C++ - Inheritance


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Inheritance enables a class to inherit the properties and methods from another class. The class which is being inherited is called base class or parent class. The class which inherits from another class is called derived class or child class. Inheritance provides re usability of a code and adds more features to a class without modifying it.

Create derived Class

To create a derived class, it is must to specify access specifier and the base class when it is created. Please see the syntax below. A derived class inherits all public and protected members of base class, and the access specifier defines how these class members of the base class will be inherited in the inherited class.

Syntax


//defining a class
class base_class
  {
    class memebers;
  };

//defining a derived class
class derived_class: access_specifier
  {
    code statements;
  };

Example:

In the below example, a base class called Polygon is created which has two data members called length and breadth. Rectangle, a derived class of Polygon is also created using public access specifier. The derived class Rectangle inherits all public and protected members of base class Polygon.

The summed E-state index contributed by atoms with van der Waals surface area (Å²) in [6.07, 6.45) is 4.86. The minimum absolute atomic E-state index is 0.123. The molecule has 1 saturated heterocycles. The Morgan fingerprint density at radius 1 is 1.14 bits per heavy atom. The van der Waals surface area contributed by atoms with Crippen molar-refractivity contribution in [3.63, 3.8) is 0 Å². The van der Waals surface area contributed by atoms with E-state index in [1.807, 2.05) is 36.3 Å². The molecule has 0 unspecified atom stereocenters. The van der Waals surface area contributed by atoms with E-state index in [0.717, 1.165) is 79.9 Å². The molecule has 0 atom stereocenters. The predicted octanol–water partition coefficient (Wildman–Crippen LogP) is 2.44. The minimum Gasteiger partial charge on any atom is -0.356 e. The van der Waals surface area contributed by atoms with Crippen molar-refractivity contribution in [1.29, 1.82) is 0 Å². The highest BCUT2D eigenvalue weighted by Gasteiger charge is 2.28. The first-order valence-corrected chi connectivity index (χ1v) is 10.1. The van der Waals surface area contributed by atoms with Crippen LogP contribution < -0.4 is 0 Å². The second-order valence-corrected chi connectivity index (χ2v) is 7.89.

#include <iostream>
using namespace std;
 
class Polygon
 {
   public:
     int length = 5;
     int breadth = 10;
 };

class Rectangle: public Polygon
{};

int main (){
    Rectangle MyRectangle;
    cout<<MyRectangle.length<<"\n";
    cout<<MyRectangle.breadth<<"\n";
}

Output

5
10

Access Specifier of Inherited members

Class function also known as class method can be defined in two ways.

  • Inside class definition
  • Outside class definition

Example: Class function defined inside class

In the below example, a class function called area is defined inside the class Circle. A class function can be accessed in the same way as other class members, using dot (.) syntax.

#include <iostream>
using namespace std;
 
class Circle
 {
   public:
     int radius = 10;
     void area()
     {
      float x;
      x = 22/7.0*radius*radius;
      cout<<x;
     }
 };

int main (){
    Circle MyCircle;
    MyCircle.area(); 
    return 0;
}

Output

314.3

Example: Class function defined outside class

To define a class function outside the class, scope operator (::) is used. It starts with class name followed by scope operator and function name. Along with this, the function must be declared inside the class as shown in the below example.

#include <iostream>
using namespace std;
 
class Circle
 {
   public:
     int radius = 10;
     void area();
 };

void Circle::area()
 {
    float x;
    x = 22/7.0*radius*radius;
    cout<<x;
 }

int main (){
    Circle MyCircle;
    MyCircle.area(); 
    return 0;
}

Output

314.3

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